The greatest feat achieved by the series is making Celty, a headless, scythe-wielding Irish spirit of myth, such a supremely endearing character. Without the luxury of eyes or a mouth, Celty speaks through actions and her ever handy mobile phone and it isn't until several episodes in that she is gifted with a voice mostly for the audience's benefit. Initially she is cast as distant and pragmatic, but as we see her home life - sitting dejectedly in pyjamas, transfixed by a television show about aliens and simply interacting with others - she is subtly demystified and it becomes clear despite her headlessness, she has a personality stronger than most series can muster with dozens of unhandicapped cast members. The opening story regarding the search for her head aids in this development showing her as vulnerable and capable of fear and introspection despite her immortality and supernatural abilities. After the conclusion of her story she is wisely sidelined in order to provide other characters with some breathing room. This leaves her perilously close to becoming a deus ex machina however she becomes instrumental in the ongoing conflict which obviates this somewhat.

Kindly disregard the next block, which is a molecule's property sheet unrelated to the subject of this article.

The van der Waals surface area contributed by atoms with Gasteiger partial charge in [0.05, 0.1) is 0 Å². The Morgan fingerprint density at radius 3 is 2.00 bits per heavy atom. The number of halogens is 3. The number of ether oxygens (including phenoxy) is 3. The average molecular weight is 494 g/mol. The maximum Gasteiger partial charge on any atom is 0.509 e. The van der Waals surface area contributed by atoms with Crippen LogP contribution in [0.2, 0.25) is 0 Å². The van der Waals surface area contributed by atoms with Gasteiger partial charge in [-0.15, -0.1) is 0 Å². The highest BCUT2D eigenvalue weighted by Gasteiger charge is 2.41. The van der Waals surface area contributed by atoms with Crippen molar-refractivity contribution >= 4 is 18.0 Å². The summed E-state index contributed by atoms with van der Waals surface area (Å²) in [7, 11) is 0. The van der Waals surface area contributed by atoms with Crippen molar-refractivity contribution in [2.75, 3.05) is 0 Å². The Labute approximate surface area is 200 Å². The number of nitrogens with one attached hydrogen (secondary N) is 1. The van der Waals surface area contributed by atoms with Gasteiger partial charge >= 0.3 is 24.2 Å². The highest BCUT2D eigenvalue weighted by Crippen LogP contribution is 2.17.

It is through Celty that much of the series is viewed, no important story is without her and it is telling how many shots are viewed as reflections in her visor. Without an identity beyond that of the Black Rider she mirrors both the city around her and the overarching story, starting out as cautious and combative, she is developed as her history is revealed and her feelings begin to grow until the affection for those around her leads her to action rather than passivity. Those feelings of affection and love underpin all of the primary story threads with a focus on the madness and improbable actions love. Most blatantly seen in the story of Seiji who goes to absurd lengths for his love of Celty's head even taking on Shizuo; or the love between Celty and Shinra, a bizarre pairing between a human and an immortal but also surreal with the knowledge Shinra's father was the one who gave shelter to Celty in exchange for sating his surgical curiosity. Even the trio of highschool protagonists aren't immune with Masaomi's estranged girlfriend irreparably damaged by the Blue Squares gang war and Anri suffering from an unspeakably traumatic childhood event; it's almost refreshing to see the old standby of one-sided adoration from Mikado, even if it is never acted upon it at least isn't perverted and sullied.